Diamantopoulou and Kolb will give a public lecture at the School on Jan. 31 at 5:15 p.m. in Slocum Hall.
Zeina Koreitem and John May (MILLIØNS, Los Angeles)
Koreitem and May will teach the visiting critic studio, “…For the Duration of the Spectacle (or Whatever Happened to the Event)” that will explore the idea that there’s no fixed relationship between architectural form and the events that take place within it—a theory argued since the 1970s by Bernard Tschumi, architect, writer and educator commonly associated with deconstructivism. By experimenting throughout the semester with demountable architecture—buildings whose very identity is to be quickly and cheaply assembled, disassembled, moved, and reassembled—the studio will ask Tschumi’s question anew: “what would it mean to relentlessly state that there is no architecture without event…?” Students will be tasked with researching and documenting a series of precedents in the history of demountables and then designing a demountable structure whose program is the production of communal feasts.
Zeina Koreitem is founding partner of MILLIØNS and Design Faculty at the Southern California Institute of Architecture in Los Angeles. Previously, she held positions as Design Critic in Architecture at the Harvard Graduate School of Design (GSD) and taught at the University of Toronto and University of Southern California’s School of Architecture (SCI-Arc). She has previously worked in the offices of Dominique Perrault Architecture in Paris, and Pritzker winners RCR Arquitectes in Olot, Spain. Koreitem holds a BArch from the American University of Beirut, where she received the AREEN Project Award of Excellence in Architecture, and the Outstanding Creative Achievement Award; an MArch II from the University of Toronto; and an MDes in Design Computation from Harvard GSD, where she received the Daniel L. Schodek Award for Technology.
John May is founding partner of MILLIØNS, professor of architecture and director of the Master in Design Studies Program at Harvard GSD, and founding co-director (with Zeynep Çelik Alexander) of The Instruments Project—an ongoing exploration of the philosophical and historical dimensions of contemporary design technologies. He previously taught at Massachusetts Institute of Technology, University of California, Los Angeles (UCLA), Southern California Institute of Architecture (SCI-Arc) and the University of Toronto. In 2012, May was named National Endowment for the Humanities Visiting Professor in Architecture at Rice University. He holds a bachelor of arts in philosophy and visual art from the College of William and Mary, a master of architecture (AP) with distinction from Harvard GSD, and a doctorate in geography and environmental studies from UCLA.
Koreitem and May will give the D. Kenneth Sargent Visiting Critic public lecture at the School on March 5 at 5:15 p.m. in Slocum Auditorium.
Lindy Roy (Roy Studio, New York)
Roy will teach the visiting critic studio, “Tomkins Cove Quarry: Extraction, Succession, Retreat” that will explore possible future alternatives for the abandoned 199-acre limestone quarry and its vast crater along the Hudson River in Stony Point, New York. As a former source of construction materials for the development of New York and other regional cities, Tomkins Cove has been unused since 2012 when extraction operations ceased. Tilicon, the quarry owner, in partnership with Hudson River Resources, has recently proposed an “extraction-in-reverse” proposal to return the quarry to its original topography by filling it with about 40 million cubic yards of selected C&D materials. While it sounds appealing, the project’s scope represents potentially enormous negative impacts to the Hudson River. Taking ‘spontaneous succession’—a method of ecological restoration where exposed base-rich bedrock allows spontaneous development of new, diverse, species-rich ecosystems over long timeframes—as a given, students will research and investigate the quarry, its broader context, and the development of a design proposal for the future of the site.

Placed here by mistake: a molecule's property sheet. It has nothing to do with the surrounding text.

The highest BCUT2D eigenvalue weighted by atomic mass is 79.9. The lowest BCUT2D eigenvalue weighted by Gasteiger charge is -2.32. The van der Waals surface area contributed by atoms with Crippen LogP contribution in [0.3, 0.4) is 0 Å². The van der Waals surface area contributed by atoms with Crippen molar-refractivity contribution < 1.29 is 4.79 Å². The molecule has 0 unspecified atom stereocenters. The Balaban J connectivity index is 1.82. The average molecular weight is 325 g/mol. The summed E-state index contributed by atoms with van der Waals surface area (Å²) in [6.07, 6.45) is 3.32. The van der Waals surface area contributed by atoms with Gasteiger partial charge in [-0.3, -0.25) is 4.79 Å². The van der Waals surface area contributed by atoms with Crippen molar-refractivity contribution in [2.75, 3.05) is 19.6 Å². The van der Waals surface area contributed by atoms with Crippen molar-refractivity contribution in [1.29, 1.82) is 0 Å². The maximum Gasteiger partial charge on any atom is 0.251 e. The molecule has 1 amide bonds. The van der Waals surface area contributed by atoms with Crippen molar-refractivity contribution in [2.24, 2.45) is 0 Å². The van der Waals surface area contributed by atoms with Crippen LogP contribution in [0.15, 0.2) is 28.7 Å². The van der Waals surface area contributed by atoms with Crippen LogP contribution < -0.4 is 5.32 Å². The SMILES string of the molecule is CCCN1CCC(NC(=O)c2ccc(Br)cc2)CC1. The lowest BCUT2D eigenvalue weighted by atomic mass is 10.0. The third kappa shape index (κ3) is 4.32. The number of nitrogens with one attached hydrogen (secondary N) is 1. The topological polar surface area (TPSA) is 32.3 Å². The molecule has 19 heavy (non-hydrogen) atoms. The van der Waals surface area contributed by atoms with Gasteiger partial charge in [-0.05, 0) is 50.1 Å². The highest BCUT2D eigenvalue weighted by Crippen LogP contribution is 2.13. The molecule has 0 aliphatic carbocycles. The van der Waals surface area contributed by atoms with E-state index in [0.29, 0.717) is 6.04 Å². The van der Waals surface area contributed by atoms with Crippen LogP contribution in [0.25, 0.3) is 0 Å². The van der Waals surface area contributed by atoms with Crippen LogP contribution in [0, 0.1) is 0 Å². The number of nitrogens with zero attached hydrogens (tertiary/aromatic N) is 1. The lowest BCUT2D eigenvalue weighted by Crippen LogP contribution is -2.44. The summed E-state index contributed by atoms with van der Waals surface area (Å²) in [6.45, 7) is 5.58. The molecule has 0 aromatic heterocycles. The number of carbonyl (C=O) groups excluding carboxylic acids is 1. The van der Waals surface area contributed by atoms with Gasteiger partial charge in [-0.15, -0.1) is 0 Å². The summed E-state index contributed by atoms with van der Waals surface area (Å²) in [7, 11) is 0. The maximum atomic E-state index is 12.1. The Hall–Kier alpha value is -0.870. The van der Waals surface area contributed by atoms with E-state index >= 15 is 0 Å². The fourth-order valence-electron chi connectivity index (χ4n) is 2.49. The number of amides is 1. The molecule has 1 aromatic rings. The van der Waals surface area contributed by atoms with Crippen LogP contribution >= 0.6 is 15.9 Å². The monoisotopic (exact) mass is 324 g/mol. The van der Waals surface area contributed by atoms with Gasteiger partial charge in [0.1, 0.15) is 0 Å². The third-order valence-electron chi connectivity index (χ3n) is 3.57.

Roy is an adjunct assistant professor at Columbia’s Graduate School of Architecture, Planning and Preservation. She is the founder and principal of Roy Studio, the New York City-based design firm she established after winning the 2001 MoMA/P.S.1 Young Architect’s Program.
Shortly after establishing her design firm, Roy was tapped by the iconic furniture manufacturer Vitra, for its U.S. headquarters in the Meatpacking District and by developers for the design of High Line 519, a twelve-story condominium—the first new building completed adjacent to the High Line in New York. Among other clients are L’Oreal, Natura and Virgin Atlantic, as well as galleries and art institutions, including the Canadian Center for Architecture, the Design Museum London, Gallery Met at Lincoln Center and Deitch Projects. Recent projects include a collaboration with musician Questlove and a 30-story mixed use tower in SoMa San Francisco.
Published widely in books, magazines, and critical journals, Roy’s work has been exhibited in museums and galleries and was the subject of a solo exhibition, ROY Design Series 1 at the San Francisco Museum of Modern Art (SFMoMA). Her work is also represented in the permanent collections of The Museum of Modern Art in New York, SFMoMA and The Art Institute in Chicago. She is currently collaborating with a neuroscientist on explorations in the relationships between neuroscience and architecture.
Roy has lectured and taught at schools of architecture at Princeton University, Harvard University, Illinois Institute of Technology, Cooper Union, Rice University, and Columbia University among other institutions. Born in South Africa, she received an MArch from Columbia University and a BArch Studies from the University of Cape Town.
Roy will give a public lecture at the School on March 31 at 5:15 p.m. in Slocum Auditorium.